One’s commitment in all things to the centrality of Jesus Christ, the head of the church, should naturally lead to a love of the church, which is his body (1 Cor. 12:12; Eph. 1:22, 5:23; Col. 1:18, 24). In fact, Christ so closely identifies himself with the church that Paul writes that the church is Jesus’ “body, the fullness of him who fills all in all” (Eph 1:23).

A family-equipping church seeks to champion both family and church. Marriage pictures the relationship between Christ and the church, and the family unit pictures the family of God—the church, the household of faith (Eph. 2:19, 5:22-33; 1 Tim. 3:15; 1 Pet. 4:17). The following observations from Steve Wright and Chris Graves, although aimed primarily at student ministry, are applicable to all church ministries:

God created the family. God created the church. And in His wisdom, He created the two to function together. The biblical ideal is one of the family supporting the church and the church supporting the family, but it’s not happening today. It has reached such extremes that some parents want to stop all student ministries, and some student pastors want to stop trying to partner with parents. What God has joined together man has separated over time (18).

Soon after I accepted the call to become the pastor of one particular local church, my wife began hearing comments that disturbed her greatly. Church members mentioned how the previous pastor’s wife repeatedly mentioned that she hoped none of her children would ever follow in her husband’s footsteps by going into vocational ministry and that her pastor husband felt the same way. My wife was horrified that a pastor’s wife would broadcast such negative attitudes toward the church.

Negative attitudes toward the church create a separation between the church and the family that makes family-equipping ministry impossible. Negative attitudes toward the family have the same effect. When a church member mentions the possibility of having more children and the pastor rolls his eyes and says, “Not for my wife and I! We’ve had enough. We are just glad this church has a nursery,” the consequences are tragic. Anti-child, anti-family jargon sounds more like the words of Pharaoh about the Hebrew children than the Word of Christ (Gen. 1:28; Exod. 1:8-22; Ps. 127, 128; Matt. 19:14). God refers to children as a blessing and to the church of Jesus Christ as the community of the blessed. It is dangerous, even jokingly, to call a curse what God has declared a blessing.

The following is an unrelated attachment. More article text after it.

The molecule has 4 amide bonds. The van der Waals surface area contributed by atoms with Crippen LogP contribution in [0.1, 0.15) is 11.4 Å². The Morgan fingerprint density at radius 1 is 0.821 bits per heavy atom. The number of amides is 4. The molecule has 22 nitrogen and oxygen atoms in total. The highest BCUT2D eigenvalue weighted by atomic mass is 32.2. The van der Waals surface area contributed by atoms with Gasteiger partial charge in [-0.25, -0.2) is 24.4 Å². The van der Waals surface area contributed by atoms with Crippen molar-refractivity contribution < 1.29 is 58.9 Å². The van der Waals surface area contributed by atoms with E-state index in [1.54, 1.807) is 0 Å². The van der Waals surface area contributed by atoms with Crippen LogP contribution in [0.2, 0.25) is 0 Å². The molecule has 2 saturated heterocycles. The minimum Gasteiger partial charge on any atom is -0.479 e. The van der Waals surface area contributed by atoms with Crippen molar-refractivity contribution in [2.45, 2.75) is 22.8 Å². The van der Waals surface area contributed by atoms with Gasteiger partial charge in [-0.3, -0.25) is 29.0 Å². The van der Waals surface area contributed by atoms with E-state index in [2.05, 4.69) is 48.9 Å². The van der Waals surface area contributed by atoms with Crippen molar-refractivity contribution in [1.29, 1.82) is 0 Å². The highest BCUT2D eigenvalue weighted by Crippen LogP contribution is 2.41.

The shepherd who delights in weekly standing before a congregation of Christ’s sheep, lovingly preaching the glorious Gospel of Jesus in corporate worship, is to be the same shepherd who possesses the same delight before his little flock at home in family worship. In fact, there is a primacy to his responsibility to pastor his family with the Word of God. If he does not shepherd his family, he is not fit to shepherd the household of God (1 Tim. 3:5; Titus 1:6).

The pastor who desires to lead a family-equipping church must sound a clear note in his own home that he understands it is not the church but parents—and fathers in particular—who are given the primary responsibility for calling the emerging generation to hope in God (Ps. 78:1-8). The church serves a supplementary role, reinforcing the biblical nurture that is occurring in the home. It is not the job of professionals at the church to train believers’ children in the fear of God. The family-equipping pastor who is also a family shepherd will not allow Sunday schools, children’s ministries, or youth ministries to become substitutes for the household discipleship of his children. This commitment provides a solid platform to call Christian fathers who have abdicated their God-given responsibility to repent and to embrace their role as family shepherds.

When God established Israel as his covenant people, he also established responsibility for parents to nurture their children in the faith. This is a clear charge given by the Lord God to fathers and mothers in Deuteronomy 6:4-5. This text is known in Jewish tradition as the Shema, after the first Hebrew word in verse 4, an urgent command that is typically translated “hear” but that might also be rendered as “listen,” or “obey.”